In this episode, the men discuss sacrifice. Learning how to sacrifice things in your life – how to kill things – is a prerequisite for maturity. Many of us grow up with multiple dreams, lots of friendships, myriad romances and many other distractions. Paul admits that by 40 he had to learn the painful lesson that indulging in every opportunity was costing him purpose and, ultimately, a satisfying life. Pete confesses that though his progress at 31 is acceptable, he wouldn’t be satisfied if his life was in the same place by 40. Standards of behavior and lifestyle need to change as we age; sacrifice is how we get there. The men also discuss the uniquely challenging prospect of a “creative life” since success is determined by “getting it right” and not just by following a predefined protocol, as in most careers. Finally, the guys discuss Steven Spielberg and Pete convinces Paul that Spielberg would have succeeded in any business venture – he just happened to choose film. This is because his “product” is entirely customer-focused, avoiding any personal indulgence that won’t resonate with audiences.

  • Thanks for this episode gents. And for the podcast as a whole.

    The golden decade is indeed fraught with strange growing pains and you manage to cover a lot of poignant topics (marriage, family, maturity, financial freedom, focus, etc.) from a variety of perspectives.

    This episode struck a chord with me because Paul hit on a truth that, if I’m honest, I’d rather not face.

    Which is that you really can’t – although lord knows you’d really love to – have your cake and eat it too.

    And it’s increasingly the case as you age.

    Want marriage and kids? Better tone down the philandering (Asia) or stop it completely (Anglosphere).

    Want business success? Stop chasing shiny objects at every turn (As an online business guy I’m perennially guilt of this) and focus on one thing.

    What I inferred from Paul’s comments on this and other eps is that you should establish a clear hierarchy of the things that are most important to you at a certain point in your life (let’s say early 30s for instance) and pursue those things unabashedly.

    Once you’ve gone fully into something like shagging legions of chicks, you can really appreciate the advantages of a loving, supportive, long term relationship with a wonderful woman.

    On the other hand, you’re bound to find yourself reminiscing about the glory days when you could swoop honeys ad libitum.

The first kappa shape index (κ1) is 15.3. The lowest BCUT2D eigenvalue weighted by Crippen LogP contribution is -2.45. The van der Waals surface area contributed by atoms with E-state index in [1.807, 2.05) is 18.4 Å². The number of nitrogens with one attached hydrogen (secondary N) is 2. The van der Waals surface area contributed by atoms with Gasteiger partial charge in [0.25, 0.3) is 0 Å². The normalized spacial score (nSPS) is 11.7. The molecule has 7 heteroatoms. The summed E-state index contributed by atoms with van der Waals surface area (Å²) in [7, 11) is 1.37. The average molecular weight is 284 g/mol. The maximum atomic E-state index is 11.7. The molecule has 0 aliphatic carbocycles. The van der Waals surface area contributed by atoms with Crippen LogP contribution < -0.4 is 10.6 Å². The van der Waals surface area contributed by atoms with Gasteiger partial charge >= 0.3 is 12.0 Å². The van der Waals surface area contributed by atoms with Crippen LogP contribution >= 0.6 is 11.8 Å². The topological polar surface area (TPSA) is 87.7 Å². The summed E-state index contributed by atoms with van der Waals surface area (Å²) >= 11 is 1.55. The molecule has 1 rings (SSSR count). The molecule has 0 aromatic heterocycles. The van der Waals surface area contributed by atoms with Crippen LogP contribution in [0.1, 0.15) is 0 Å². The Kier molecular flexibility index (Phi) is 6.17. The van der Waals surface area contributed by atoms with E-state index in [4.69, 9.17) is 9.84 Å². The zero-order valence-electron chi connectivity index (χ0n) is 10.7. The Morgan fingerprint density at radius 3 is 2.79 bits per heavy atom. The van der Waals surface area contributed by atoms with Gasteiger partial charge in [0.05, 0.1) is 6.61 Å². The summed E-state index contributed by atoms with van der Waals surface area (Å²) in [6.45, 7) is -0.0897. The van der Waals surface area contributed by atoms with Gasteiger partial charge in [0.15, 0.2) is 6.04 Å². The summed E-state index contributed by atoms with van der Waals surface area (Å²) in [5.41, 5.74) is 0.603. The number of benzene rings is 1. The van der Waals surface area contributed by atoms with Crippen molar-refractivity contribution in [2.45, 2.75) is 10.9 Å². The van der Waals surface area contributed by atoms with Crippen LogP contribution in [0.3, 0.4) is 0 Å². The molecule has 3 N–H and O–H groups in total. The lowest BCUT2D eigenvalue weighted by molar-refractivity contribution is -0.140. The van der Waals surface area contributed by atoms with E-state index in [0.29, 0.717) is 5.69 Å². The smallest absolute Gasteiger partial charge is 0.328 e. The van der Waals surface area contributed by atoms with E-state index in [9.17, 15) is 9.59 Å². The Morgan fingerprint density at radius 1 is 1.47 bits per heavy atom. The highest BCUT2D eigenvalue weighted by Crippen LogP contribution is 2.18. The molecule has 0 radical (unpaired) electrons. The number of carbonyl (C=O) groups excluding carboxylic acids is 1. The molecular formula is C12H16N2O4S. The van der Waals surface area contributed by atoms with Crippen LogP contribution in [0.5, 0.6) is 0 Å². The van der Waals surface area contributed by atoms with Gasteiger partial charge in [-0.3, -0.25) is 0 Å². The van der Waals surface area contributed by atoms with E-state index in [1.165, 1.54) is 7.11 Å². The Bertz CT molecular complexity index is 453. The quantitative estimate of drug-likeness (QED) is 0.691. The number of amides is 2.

You can try to have both vis-a-vis the discrete unfaithfulness model practiced since time immemorial (Italy – gumadas | Thailand – multiple wives, mistresses | Muslim countries – polymarriage, etc.) but you run the risk of sabotaging the primary arrangement.

    That would make for a fascinating show by the way guys – sexual coping strategies for highly sexed men conditioned for endless variety who are now in a long term relationships and enjoying every aspect EXCEPT the lack of sexual variety which is arguably a non-negotiable criterion for men with decent T levels).

    If I may offer one constructive criticism which struck particularly during this episode: gentlemen, you’re speaking over each other a lot.

    It sounds less like a conversation lately and more like taking turns to speak.

    In any case, I look forward to more episodes and the book you’re penning Paul.

    Onward and upward!

    • Paul Janka

      Vic,

      Appreciate the comments, my friend. Yes, we all have to make choices, eventually. I like that you picked up on the key twist, which is that an uncommitted life becomes untenable as you get older. By 40, it’s impossible to “have it all” – you have to make some commitments. I was a great Jack of All Trades/Plate Spinner when I was younger, but things started to wobble in my mid 30’s. Time is relentless, and mid-life success depends increasingly on the people we surround ourselves with. And those folks are on their own timeline and won’t always wait. Youth is a much easier game, I’m realising, but I didn’t know it then!

      Keep up the comments and spread the word.

      Cheers,
      Paul

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